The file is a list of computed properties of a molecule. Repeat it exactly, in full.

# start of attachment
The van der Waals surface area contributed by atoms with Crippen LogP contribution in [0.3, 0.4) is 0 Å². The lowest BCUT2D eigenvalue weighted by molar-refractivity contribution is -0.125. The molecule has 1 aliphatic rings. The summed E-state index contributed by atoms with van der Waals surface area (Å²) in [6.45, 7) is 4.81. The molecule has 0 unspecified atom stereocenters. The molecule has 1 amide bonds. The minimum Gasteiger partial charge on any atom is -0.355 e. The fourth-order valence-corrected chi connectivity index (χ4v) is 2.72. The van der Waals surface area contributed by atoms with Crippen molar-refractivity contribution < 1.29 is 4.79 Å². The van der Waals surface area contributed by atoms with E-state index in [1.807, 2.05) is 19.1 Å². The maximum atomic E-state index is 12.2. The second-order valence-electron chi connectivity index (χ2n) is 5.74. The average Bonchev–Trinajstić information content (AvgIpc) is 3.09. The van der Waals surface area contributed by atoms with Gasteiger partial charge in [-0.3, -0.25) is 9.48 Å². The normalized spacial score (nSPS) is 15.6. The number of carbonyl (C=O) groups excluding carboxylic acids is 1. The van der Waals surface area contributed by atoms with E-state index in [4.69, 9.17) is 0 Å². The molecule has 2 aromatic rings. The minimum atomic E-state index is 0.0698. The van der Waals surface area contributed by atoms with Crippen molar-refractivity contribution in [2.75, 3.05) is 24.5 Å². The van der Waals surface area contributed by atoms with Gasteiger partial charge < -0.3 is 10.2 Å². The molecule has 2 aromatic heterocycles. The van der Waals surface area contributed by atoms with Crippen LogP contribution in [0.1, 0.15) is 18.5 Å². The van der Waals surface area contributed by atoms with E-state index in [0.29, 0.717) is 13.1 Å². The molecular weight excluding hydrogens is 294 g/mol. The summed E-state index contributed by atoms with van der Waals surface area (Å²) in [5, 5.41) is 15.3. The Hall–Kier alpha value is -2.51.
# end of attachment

The van der Waals surface area contributed by atoms with Crippen LogP contribution in [0.3, 0.4) is 0 Å². The lowest BCUT2D eigenvalue weighted by molar-refractivity contribution is -0.125. The molecule has 1 aliphatic rings. The summed E-state index contributed by atoms with van der Waals surface area (Å²) in [6.45, 7) is 4.81. The molecule has 0 unspecified atom stereocenters. The molecule has 1 amide bonds. The minimum Gasteiger partial charge on any atom is -0.355 e. The fourth-order valence-corrected chi connectivity index (χ4v) is 2.72. The van der Waals surface area contributed by atoms with Crippen molar-refractivity contribution < 1.29 is 4.79 Å². The van der Waals surface area contributed by atoms with E-state index in [1.807, 2.05) is 19.1 Å². The maximum atomic E-state index is 12.2. The second-order valence-electron chi connectivity index (χ2n) is 5.74. The average Bonchev–Trinajstić information content (AvgIpc) is 3.09. The van der Waals surface area contributed by atoms with Gasteiger partial charge in [-0.3, -0.25) is 9.48 Å². The normalized spacial score (nSPS) is 15.6. The number of carbonyl (C=O) groups excluding carboxylic acids is 1. The van der Waals surface area contributed by atoms with E-state index in [4.69, 9.17) is 0 Å². The molecule has 2 aromatic rings. The minimum atomic E-state index is 0.0698. The van der Waals surface area contributed by atoms with Crippen molar-refractivity contribution in [2.75, 3.05) is 24.5 Å². The van der Waals surface area contributed by atoms with Gasteiger partial charge < -0.3 is 10.2 Å². The molecule has 2 aromatic heterocycles. The van der Waals surface area contributed by atoms with Crippen LogP contribution in [0.1, 0.15) is 18.5 Å². The van der Waals surface area contributed by atoms with E-state index in [0.29, 0.717) is 13.1 Å². The molecular weight excluding hydrogens is 294 g/mol. The summed E-state index contributed by atoms with van der Waals surface area (Å²) in [5, 5.41) is 15.3. The Hall–Kier alpha value is -2.51.